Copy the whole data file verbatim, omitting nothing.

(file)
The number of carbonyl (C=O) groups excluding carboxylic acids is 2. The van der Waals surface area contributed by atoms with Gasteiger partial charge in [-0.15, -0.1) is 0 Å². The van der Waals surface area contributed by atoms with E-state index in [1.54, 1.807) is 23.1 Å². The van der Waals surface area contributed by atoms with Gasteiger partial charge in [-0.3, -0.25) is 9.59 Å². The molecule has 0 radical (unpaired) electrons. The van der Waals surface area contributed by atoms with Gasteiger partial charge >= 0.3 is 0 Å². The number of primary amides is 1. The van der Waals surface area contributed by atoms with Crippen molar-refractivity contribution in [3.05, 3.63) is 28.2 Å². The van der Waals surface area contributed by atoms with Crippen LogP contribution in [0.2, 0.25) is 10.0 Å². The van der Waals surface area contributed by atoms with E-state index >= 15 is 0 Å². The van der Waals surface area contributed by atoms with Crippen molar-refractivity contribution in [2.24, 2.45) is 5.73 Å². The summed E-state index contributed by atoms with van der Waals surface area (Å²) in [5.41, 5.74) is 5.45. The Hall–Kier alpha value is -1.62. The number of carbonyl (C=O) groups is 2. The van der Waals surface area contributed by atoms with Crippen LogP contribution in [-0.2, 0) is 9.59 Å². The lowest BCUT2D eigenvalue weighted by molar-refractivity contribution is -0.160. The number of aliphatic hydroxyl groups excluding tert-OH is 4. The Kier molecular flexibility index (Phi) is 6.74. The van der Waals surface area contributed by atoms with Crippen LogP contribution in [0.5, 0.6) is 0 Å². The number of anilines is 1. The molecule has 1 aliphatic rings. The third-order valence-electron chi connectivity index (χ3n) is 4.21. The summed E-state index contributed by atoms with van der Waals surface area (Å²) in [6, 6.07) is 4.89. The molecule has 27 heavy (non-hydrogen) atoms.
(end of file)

The number of carbonyl (C=O) groups excluding carboxylic acids is 2. The van der Waals surface area contributed by atoms with Gasteiger partial charge in [-0.15, -0.1) is 0 Å². The van der Waals surface area contributed by atoms with E-state index in [1.54, 1.807) is 23.1 Å². The van der Waals surface area contributed by atoms with Gasteiger partial charge in [-0.3, -0.25) is 9.59 Å². The molecule has 0 radical (unpaired) electrons. The van der Waals surface area contributed by atoms with Gasteiger partial charge >= 0.3 is 0 Å². The number of primary amides is 1. The van der Waals surface area contributed by atoms with Crippen molar-refractivity contribution in [3.05, 3.63) is 28.2 Å². The van der Waals surface area contributed by atoms with Crippen LogP contribution in [0.2, 0.25) is 10.0 Å². The van der Waals surface area contributed by atoms with E-state index >= 15 is 0 Å². The van der Waals surface area contributed by atoms with Crippen molar-refractivity contribution in [2.24, 2.45) is 5.73 Å². The summed E-state index contributed by atoms with van der Waals surface area (Å²) in [5.41, 5.74) is 5.45. The Hall–Kier alpha value is -1.62. The number of carbonyl (C=O) groups is 2. The van der Waals surface area contributed by atoms with Crippen LogP contribution in [-0.2, 0) is 9.59 Å². The lowest BCUT2D eigenvalue weighted by molar-refractivity contribution is -0.160. The number of aliphatic hydroxyl groups excluding tert-OH is 4. The Kier molecular flexibility index (Phi) is 6.74. The van der Waals surface area contributed by atoms with Crippen LogP contribution in [0.5, 0.6) is 0 Å². The number of anilines is 1. The molecule has 1 aliphatic rings. The third-order valence-electron chi connectivity index (χ3n) is 4.21. The summed E-state index contributed by atoms with van der Waals surface area (Å²) in [6, 6.07) is 4.89. The molecule has 27 heavy (non-hydrogen) atoms.